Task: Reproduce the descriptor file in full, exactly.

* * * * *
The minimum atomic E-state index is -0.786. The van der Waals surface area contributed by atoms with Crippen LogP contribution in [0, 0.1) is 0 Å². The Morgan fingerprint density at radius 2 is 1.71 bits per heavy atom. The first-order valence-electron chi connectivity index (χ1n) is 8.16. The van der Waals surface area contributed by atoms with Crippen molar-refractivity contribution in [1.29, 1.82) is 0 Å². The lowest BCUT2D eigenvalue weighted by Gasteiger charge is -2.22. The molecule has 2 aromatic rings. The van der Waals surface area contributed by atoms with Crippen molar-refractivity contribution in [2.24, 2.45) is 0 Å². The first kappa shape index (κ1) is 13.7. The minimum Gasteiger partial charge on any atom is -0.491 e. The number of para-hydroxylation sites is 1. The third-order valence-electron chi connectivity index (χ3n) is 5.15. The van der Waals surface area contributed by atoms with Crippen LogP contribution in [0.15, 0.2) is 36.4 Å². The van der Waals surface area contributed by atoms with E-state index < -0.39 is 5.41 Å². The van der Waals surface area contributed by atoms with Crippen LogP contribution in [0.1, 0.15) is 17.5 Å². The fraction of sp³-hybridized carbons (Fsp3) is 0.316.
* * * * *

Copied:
The minimum atomic E-state index is -0.786. The van der Waals surface area contributed by atoms with Crippen LogP contribution in [0, 0.1) is 0 Å². The Morgan fingerprint density at radius 2 is 1.71 bits per heavy atom. The first-order valence-electron chi connectivity index (χ1n) is 8.16. The van der Waals surface area contributed by atoms with Crippen molar-refractivity contribution in [1.29, 1.82) is 0 Å². The lowest BCUT2D eigenvalue weighted by Gasteiger charge is -2.22. The molecule has 2 aromatic rings. The van der Waals surface area contributed by atoms with Crippen molar-refractivity contribution in [2.24, 2.45) is 0 Å². The first kappa shape index (κ1) is 13.7. The minimum Gasteiger partial charge on any atom is -0.491 e. The number of para-hydroxylation sites is 1. The third-order valence-electron chi connectivity index (χ3n) is 5.15. The van der Waals surface area contributed by atoms with Crippen LogP contribution in [0.15, 0.2) is 36.4 Å². The van der Waals surface area contributed by atoms with E-state index < -0.39 is 5.41 Å². The van der Waals surface area contributed by atoms with Crippen LogP contribution in [0.1, 0.15) is 17.5 Å². The fraction of sp³-hybridized carbons (Fsp3) is 0.316.